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SNMP.CONF


Section: Net-SNMP (5)
Updated: 29 Jun 2005
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NAME

snmp.conf – configuration files for the Net-SNMP applications
 

DESCRIPTION

Applications built using the Net-SNMP libraries typically use one or
more configuration files to control various aspects of their operation.
These files (snmp.conf and snmp.local.conf) can be located
in one of several locations, as described in the snmp_config(5)
manual page.

In particular, /etc/snmp/snmp.conf is a common file,
containing the settings shared by all users of the system.
~/.snmp/snmp.conf is a personal file, with the settings
specific to a particular user.
 

IMPORTANT NOTE

Several of these directives may contain sensitive information
(such as pass phrases). Configuration files that include such
settings should only be readable by the user concerned.

As well as application-specific configuration tokens, there are
several directives that relate to standard library behaviour,
relevant to most Net-SNMP applications. Many of these correspond
to standard command-line options, which are described in the
snmpcmd(1) manual page.

These directives can be divided into several distinct groups.
 

CLIENT BEHAVIOUR


defDomain application domain

The transport domain that should be used for a certain application type unless
something else is specified.
defTarget application domain target

The target that should be used for connections to a certain application if the
connection should be in a specific domain.
defaultPort PORT

defines the default UDP port that client SNMP applications will
attempt to connect to. This can be overridden by explicitly
including a port number in the AGENT specification.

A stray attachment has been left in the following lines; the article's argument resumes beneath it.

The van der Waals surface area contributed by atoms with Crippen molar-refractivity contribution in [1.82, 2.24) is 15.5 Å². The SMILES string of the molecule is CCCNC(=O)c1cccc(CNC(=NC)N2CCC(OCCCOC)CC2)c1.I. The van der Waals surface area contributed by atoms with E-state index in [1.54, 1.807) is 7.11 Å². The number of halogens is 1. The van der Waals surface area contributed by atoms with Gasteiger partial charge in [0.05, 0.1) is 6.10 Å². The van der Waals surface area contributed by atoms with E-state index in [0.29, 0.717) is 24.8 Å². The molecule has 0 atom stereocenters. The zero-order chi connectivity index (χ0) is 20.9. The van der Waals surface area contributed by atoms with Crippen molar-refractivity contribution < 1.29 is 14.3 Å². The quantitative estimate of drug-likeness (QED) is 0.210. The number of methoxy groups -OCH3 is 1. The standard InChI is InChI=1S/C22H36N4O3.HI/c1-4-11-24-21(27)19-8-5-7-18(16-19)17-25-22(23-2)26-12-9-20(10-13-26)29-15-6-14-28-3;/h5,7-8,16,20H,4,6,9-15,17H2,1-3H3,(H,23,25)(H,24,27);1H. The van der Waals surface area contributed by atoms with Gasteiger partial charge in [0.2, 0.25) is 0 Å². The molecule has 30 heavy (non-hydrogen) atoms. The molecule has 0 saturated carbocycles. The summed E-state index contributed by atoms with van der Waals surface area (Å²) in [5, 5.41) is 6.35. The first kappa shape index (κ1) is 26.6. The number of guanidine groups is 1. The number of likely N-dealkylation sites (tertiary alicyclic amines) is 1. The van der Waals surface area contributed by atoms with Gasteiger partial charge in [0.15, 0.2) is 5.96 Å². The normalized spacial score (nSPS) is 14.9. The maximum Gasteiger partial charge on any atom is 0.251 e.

See the snmpcmd(1) manual page for more details.

If not specified, the default value for this token is 161.
defVersion (1|2c|3)

defines the default version of SNMP to use.
This can be overridden using the -v option.
defCommunity STRING

defines the default community to use for SNMPv1 and SNMPv2c requests.
This can be overridden using the -c option.

alias NAME DEFINITION

Creates an aliased tied to NAME for a given transport definition. The
alias can the be referred to using an alias: prefix. Eg, a line of
"alias here udp:127.0.0.1:6161" would allow you to use a destination
host of "alias:here" instead of "udp:127.0.0.1:6161". This becomes
more useful with complex transport addresses involving IPv6 addresses,
etc.
dumpPacket yes

defines whether to display a hexadecimal dump of the raw SNMP requests
sent and received by the application.
This is equivalent to the -d option.
doDebugging (1|0)

turns on debugging for all applications run if set to 1.

debugTokens TOKEN[,TOKEN...]

defines the debugging tokens that should be turned on when
doDebugging is set.
This is equivalent to the -D option.

16bitIDs yes

restricts requestIDs, etc to 16-bit values.

The SNMP specifications define these ID fields as 32-bit quantities,
and the Net-SNMP library typically initialises them to random values
for security.
However certain (broken) agents cannot handle ID values greater than
2^16 – this option allows interoperability with such agents.
clientaddr [<transport-specifier>:]<transport-address>

specifies the source address to be used by command-line applications
when sending SNMP requests. See snmpcmd(1) for more information
about the format of addresses.

This value is also used by snmpd when generating notifications.

clientaddrUsesPort no

specifies, if clientaddr option contains a port number. Set this option
to "yes", if clientaddr contains a port number and this port should
be used for sending outgoing SNMP requests.
clientRecvBuf INTEGER

specifies the desired size of the buffer to be used when receiving
responses to SNMP requests.
If the OS hard limit is lower than the clientRecvBuf value,
then this will be used instead.
Some platforms may decide to increase the size of the buffer
actually used for internal housekeeping.

This directive will be ignored if the platforms does not support
setsockopt().
clientSendBuf INTEGER

is similar to clientRecvBuf, but applies to the size
of the buffer used when sending SNMP requests.
noRangeCheck yes

disables the validation of varbind values against the MIB definition
for the relevant OID.
This is equivalent to the -Ir option.